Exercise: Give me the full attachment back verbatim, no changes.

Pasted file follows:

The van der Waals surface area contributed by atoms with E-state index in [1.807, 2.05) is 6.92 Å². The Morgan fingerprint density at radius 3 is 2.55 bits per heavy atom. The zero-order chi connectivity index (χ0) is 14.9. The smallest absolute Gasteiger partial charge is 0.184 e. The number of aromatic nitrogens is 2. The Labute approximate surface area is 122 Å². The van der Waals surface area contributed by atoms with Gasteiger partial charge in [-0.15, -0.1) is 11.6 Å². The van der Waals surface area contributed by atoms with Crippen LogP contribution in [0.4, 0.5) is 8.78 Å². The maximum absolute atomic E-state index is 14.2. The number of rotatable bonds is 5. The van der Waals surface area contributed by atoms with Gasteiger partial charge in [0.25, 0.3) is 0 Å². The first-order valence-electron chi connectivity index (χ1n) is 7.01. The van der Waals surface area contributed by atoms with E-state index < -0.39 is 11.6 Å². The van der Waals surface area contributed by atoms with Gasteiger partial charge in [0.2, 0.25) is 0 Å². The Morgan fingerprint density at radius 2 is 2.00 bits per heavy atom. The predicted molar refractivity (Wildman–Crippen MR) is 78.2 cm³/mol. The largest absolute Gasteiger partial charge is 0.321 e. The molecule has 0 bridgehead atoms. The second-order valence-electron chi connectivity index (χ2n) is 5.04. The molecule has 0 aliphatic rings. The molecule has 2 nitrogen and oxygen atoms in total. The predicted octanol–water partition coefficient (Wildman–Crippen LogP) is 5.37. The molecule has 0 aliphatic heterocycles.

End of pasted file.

The van der Waals surface area contributed by atoms with E-state index in [1.807, 2.05) is 6.92 Å². The Morgan fingerprint density at radius 3 is 2.55 bits per heavy atom. The zero-order chi connectivity index (χ0) is 14.9. The smallest absolute Gasteiger partial charge is 0.184 e. The number of aromatic nitrogens is 2. The Labute approximate surface area is 122 Å². The van der Waals surface area contributed by atoms with Gasteiger partial charge in [-0.15, -0.1) is 11.6 Å². The van der Waals surface area contributed by atoms with Crippen LogP contribution in [0.4, 0.5) is 8.78 Å². The maximum absolute atomic E-state index is 14.2. The number of rotatable bonds is 5. The van der Waals surface area contributed by atoms with Gasteiger partial charge in [0.25, 0.3) is 0 Å². The first-order valence-electron chi connectivity index (χ1n) is 7.01. The van der Waals surface area contributed by atoms with E-state index < -0.39 is 11.6 Å². The van der Waals surface area contributed by atoms with Gasteiger partial charge in [0.2, 0.25) is 0 Å². The Morgan fingerprint density at radius 2 is 2.00 bits per heavy atom. The predicted molar refractivity (Wildman–Crippen MR) is 78.2 cm³/mol. The largest absolute Gasteiger partial charge is 0.321 e. The molecule has 0 bridgehead atoms. The second-order valence-electron chi connectivity index (χ2n) is 5.04. The molecule has 0 aliphatic rings. The molecule has 2 nitrogen and oxygen atoms in total. The predicted octanol–water partition coefficient (Wildman–Crippen LogP) is 5.37. The molecule has 0 aliphatic heterocycles.